Girl talk

Queen Bees and Wannabes

Rosalind Wiseman <em>Piatkus, 346pp, £9.99</em>

ISBN 0749923644

To read Queen Bees and Wannabes is to be plunged back into the dark state of perpetual watchfulness that is teenage girlhood. At 15, just walking into a room of so-called friends was an ordeal: would there be a sudden silence or an odd look? Worse still, a stifled snigger? By such signs you knew at once whether you were still alive and viable, or whether you had become an untouchable, to be banished to the far end of the homework table. If you were lucky enough to be greeted with a smile, or at least the right kind of nod, then you knew it was OK, at least for one more day. Now your urgent job was to find a sacrificial lamb, someone you could offer up instead who needed to be excluded from the group. Only by pushing another girl out could you be sure of staying in.

Rosalind Wiseman has managed to capture the churning ghastliness of it all brilliantly. In what is essentially a self-help book (the subtitle is "helping your daughter survive cliques, gossip, boyfriends and other realities of adolescence"), she is far more plausible on the problems than she is on possible solutions. In good old women's magazine style, she has identified several broad stereotypes. There is the "Queen Bee", the pretty, scary girl who can make your life hell with a mere flick of an eyelash. She is surrounded by "the Sidekick", who is neither as pretty nor as powerful, "the Banker", who hoards gossip as currency, and "the Pleaser", who is spaniel-y and a bit sad. Then there is "the Floater", who is actually rather cool, and "the Target", who most definitely is not.

By speaking to hundreds of American adolescents and weaving their testimony into her text, Wiseman builds up a frighteningly resonant reminder of life in the seventh grade (that's the third year to you and me). Here are the tiny, vicious dramas of missing invitations, slammed locker doors, the wrong hair, anonymous notes, wretched hints and the aching agony of feeling that you have been excluded from the party (though exactly which party, no one can ever tell you). The only thing Wiseman could have written more about is periods, with their potential to deliver a whole new shrieking register of shame and social humiliation.

What Wiseman forgets, or does not know yet (she is only 30-ish), is that the perplexities of girlhood carry on through middle age and parenthood, and probably right through to the retirement home and the geriatric hospital bed. What she identifies as "the boy mystery" is quite likely still to be going strong even after you've married one and given birth to a couple of others. Neither does the pain of falling out with a good friend stop just because you no longer have any use for Clearasil. The Queen Bees, Bankers and Pleasers in your life may not be running their hand down your spine to see whether you're wearing a bra yet, but they have their own ways of keeping tabs on how you're doing. What Wiseman describes (in a lazy borrowing from John Gray's "Mars and Venus" conceit) as "Girl World" is actually nearer than she thinks.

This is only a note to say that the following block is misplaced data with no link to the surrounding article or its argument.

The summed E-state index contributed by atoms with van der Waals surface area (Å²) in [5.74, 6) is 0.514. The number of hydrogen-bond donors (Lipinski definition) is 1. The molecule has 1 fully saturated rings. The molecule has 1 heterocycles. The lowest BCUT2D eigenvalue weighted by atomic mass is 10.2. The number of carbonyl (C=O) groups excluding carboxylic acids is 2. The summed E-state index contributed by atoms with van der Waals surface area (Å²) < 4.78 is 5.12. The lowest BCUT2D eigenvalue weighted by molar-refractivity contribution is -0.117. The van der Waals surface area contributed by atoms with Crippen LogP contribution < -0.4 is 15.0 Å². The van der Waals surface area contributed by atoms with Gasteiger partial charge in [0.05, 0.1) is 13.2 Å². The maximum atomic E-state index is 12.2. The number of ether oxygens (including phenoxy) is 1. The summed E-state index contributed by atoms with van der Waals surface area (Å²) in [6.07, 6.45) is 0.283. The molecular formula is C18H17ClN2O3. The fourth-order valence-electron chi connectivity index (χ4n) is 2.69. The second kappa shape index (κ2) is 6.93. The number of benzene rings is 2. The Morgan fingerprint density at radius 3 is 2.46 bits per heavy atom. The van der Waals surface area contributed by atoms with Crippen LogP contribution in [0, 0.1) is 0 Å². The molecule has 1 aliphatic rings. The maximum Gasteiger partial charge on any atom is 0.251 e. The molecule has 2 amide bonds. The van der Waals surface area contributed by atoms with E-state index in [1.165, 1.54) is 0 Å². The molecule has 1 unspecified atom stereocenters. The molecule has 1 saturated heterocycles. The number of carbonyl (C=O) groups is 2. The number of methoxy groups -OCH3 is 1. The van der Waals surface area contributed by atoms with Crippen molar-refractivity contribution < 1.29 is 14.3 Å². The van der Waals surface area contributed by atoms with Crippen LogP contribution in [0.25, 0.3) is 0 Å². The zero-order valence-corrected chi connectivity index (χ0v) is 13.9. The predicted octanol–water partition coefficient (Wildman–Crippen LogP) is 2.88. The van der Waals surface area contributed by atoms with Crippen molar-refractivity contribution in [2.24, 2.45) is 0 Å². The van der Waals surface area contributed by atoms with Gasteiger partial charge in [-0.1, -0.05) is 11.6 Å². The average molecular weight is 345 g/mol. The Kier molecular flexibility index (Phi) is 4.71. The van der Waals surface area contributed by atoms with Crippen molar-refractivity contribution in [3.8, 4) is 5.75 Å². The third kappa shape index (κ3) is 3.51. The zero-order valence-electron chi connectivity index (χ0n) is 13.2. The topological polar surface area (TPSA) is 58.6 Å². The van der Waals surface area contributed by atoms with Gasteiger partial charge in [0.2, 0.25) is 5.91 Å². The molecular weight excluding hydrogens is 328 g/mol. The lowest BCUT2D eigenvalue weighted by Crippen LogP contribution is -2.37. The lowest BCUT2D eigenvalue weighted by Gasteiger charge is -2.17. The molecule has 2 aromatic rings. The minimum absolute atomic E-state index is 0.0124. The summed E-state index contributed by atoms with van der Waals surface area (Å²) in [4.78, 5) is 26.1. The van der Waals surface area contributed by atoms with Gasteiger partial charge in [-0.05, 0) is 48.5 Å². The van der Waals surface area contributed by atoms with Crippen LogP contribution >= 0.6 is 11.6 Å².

The untranslated American references in the book do sometimes cause a jolt. Being told that some girls "will have started dating in junior high" is puzzling to a British reader. (Does that make the girls fast or square, and what precisely is a "date", anyway?) Likewise, the intricacies of prom night are probably too culturally specific to be mapped easily on to memories of the school disco or church barn dance. And then there is the problem of these poor girls' names. Just the fact of being landed with the handle "Lupe", "Brianna", "Brett", "Cherise" or "Belle" would, one feels, induce what Wiseman terms "Really Mean Girl" behaviour in even the sweetest of souls.

I may not be much judge, but I can't imagine that any of Wiseman's suggested tactics for keeping communication open between teenage girls and their parents would be much cop. The thought of your mother sidling up and announcing, "Boys can be really confusing, especially as they're usually as unsure as girls" or "Now let's talk about what I need you to understand about sexually responsible decision-making" instantly makes lifelong virginity seem like the only dignified option. Perhaps that's the point.

Where Wiseman's book does score, however, is in qualifying the increasingly overused generalisation that teenage girlhood, especially in comparison with boyhood, is a blessed state of driving achievement, culminating in perfect As, a place in the National Youth Orchestra and a mild bout of anorexia. Wiseman reminds us that female adolescence is, in fact, nasty, brutal and nothing like short enough.

This article first appeared in the 12 August 2002 issue of the New Statesman, The Wrong War